Joan Calahin, an architect I met on the Open House Dublin tour of Smithfield, told me that the building where we live was the result of a design competition. The site was blighted and a competition was held to fill it in a skillful way. The wood used on the exterior hadn’t been weathering well (raising the ire of the public), and it was recently treated and stained. Today the wood looks great!
The architects were Yvonne Farrell and Shelley McNamara of the firm Grafton Architects. Their webpage about the project could really use Dave’s photographic prowess (the photos of this project really don’t do it justice). But I assure you, the design is worthy of an award. I could tell that from several thousand miles away (on the property rental site, Daft.ie).
Sima says Grafton Architects is her favorite firm in Ireland, but notes that fact they haven’t had this project professionally photographed shows that they’re not all that proud of it.
They would have had that done if they had entered it for a design award, for instance. And, the firm’s list of design awards is quite impressive, so they know what they’re doing in many regards.
Although this building reflects quality design, it’s not Grafton Architects’ very best work. I have a number of critiques despite the fact that I enjoy the quality of life it affords me.
And, it has gotten an enthusiastic response from many people (including my apartment-hunting self).
In February 2007, The Irish Times stated “This smart looking building… is situated in the city centre on a landmark site on the corner of Dublin’s Church Street and North King Street. Striking design by Grafton Architects marks it out as one of the more well-thought out, visually appealing apartment schemes.”
In April that year, the same paper featuredthe two designers:
“Carrying the international standard for Ireland’s architects are McNamara and Farrell, who founded Grafton Architects in Dublin in 1977. If you want a university campus sketched up, they’re the people to go to — but these days, sadly, they’re hard to commission when it comes to designing one-off homes. Farrell and McNamara have been at the forefront developing Ireland’s architectural reputation abroad — in 1999/2000, they won the design competition for Luigi Bocconi University in Milan, a project set to be completed at the end of this year. In 2003 they were honoured with the European Union’s Mies van der Rohe award for their civic offices in Dunshaughlin, Co Meath. McNamara was the first architect to be elected to Aosdana, Ireland’s academy of artists, and both she and Farrell lecture at UCD. Between the civic and cultural buildings that have become their hallmark, they still occasionally design the odd private home — but such projects are unusual. They have designed and built houses and apartments in Dublin, Mayo, Galway and Clare, winning numerous awards from the RIAI and AAI. McNamara built her own mews home, where she lives with her husband, the painter Michael Kane, which incorporates a studio. In 1999, the firm’s Hall House, a stacked structure on a corner site in Ranelagh, and Dix House, in Howth, were exhibited by the RIAI. But it was Grafton’s Two Mews Houses on Clyde Lane that garnered the most honours, winning AAI and RIAI awards in 1993 and gaining a special commendation at The Sunday Times Irish Building of The Year award ceremony in 1994.”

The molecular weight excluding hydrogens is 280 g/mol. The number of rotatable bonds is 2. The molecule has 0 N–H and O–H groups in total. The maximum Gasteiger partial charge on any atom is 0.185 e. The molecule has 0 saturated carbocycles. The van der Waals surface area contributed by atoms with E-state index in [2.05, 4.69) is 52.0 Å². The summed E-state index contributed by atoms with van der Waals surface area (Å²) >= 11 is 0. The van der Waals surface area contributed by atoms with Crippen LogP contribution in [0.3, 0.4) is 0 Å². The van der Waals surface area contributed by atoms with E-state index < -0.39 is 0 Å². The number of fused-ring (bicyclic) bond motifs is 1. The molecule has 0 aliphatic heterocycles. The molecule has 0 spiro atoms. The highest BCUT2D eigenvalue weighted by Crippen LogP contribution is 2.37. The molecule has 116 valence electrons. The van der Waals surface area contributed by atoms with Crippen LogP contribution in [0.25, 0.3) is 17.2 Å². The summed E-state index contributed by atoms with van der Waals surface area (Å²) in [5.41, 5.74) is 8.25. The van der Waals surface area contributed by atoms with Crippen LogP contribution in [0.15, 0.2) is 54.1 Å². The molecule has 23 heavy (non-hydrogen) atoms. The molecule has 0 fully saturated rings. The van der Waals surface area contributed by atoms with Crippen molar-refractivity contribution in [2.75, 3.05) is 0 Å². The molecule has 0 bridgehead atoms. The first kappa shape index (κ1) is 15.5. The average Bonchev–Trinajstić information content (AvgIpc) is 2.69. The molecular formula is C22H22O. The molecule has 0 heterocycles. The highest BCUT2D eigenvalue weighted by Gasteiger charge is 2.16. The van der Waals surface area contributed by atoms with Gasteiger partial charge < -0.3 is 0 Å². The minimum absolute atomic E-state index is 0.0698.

[…] may recall blogs I posted in October 2012 titled Hats off to Grafton Architects, a post about sun angles in winter, and a video clip I made shortly after moving into “my […]